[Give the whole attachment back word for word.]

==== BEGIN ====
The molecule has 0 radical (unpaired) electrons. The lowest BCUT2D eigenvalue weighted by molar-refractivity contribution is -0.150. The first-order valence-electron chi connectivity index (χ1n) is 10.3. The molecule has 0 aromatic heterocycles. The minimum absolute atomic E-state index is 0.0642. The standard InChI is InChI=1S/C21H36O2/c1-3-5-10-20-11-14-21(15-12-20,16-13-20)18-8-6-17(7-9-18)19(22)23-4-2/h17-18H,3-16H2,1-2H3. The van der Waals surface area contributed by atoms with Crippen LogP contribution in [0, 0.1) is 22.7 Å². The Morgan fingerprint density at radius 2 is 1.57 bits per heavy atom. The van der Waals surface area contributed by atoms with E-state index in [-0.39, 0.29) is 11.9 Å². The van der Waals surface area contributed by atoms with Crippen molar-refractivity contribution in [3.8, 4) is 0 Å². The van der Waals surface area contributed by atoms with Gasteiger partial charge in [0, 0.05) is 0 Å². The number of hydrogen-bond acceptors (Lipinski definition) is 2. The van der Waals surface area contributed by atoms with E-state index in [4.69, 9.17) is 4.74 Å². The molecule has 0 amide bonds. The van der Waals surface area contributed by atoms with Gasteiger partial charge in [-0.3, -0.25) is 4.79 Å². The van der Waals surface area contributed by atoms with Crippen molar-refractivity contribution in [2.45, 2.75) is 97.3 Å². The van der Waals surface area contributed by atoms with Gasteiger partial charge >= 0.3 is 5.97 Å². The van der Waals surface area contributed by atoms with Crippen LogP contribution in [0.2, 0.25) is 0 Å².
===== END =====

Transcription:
The molecule has 0 radical (unpaired) electrons. The lowest BCUT2D eigenvalue weighted by molar-refractivity contribution is -0.150. The first-order valence-electron chi connectivity index (χ1n) is 10.3. The molecule has 0 aromatic heterocycles. The minimum absolute atomic E-state index is 0.0642. The standard InChI is InChI=1S/C21H36O2/c1-3-5-10-20-11-14-21(15-12-20,16-13-20)18-8-6-17(7-9-18)19(22)23-4-2/h17-18H,3-16H2,1-2H3. The van der Waals surface area contributed by atoms with Crippen LogP contribution in [0, 0.1) is 22.7 Å². The Morgan fingerprint density at radius 2 is 1.57 bits per heavy atom. The van der Waals surface area contributed by atoms with E-state index in [-0.39, 0.29) is 11.9 Å². The van der Waals surface area contributed by atoms with Crippen molar-refractivity contribution in [3.8, 4) is 0 Å². The van der Waals surface area contributed by atoms with Gasteiger partial charge in [0, 0.05) is 0 Å². The number of hydrogen-bond acceptors (Lipinski definition) is 2. The van der Waals surface area contributed by atoms with E-state index in [4.69, 9.17) is 4.74 Å². The molecule has 0 amide bonds. The van der Waals surface area contributed by atoms with Gasteiger partial charge in [-0.3, -0.25) is 4.79 Å². The van der Waals surface area contributed by atoms with Crippen molar-refractivity contribution in [2.45, 2.75) is 97.3 Å². The van der Waals surface area contributed by atoms with Gasteiger partial charge >= 0.3 is 5.97 Å². The van der Waals surface area contributed by atoms with Crippen LogP contribution in [0.2, 0.25) is 0 Å².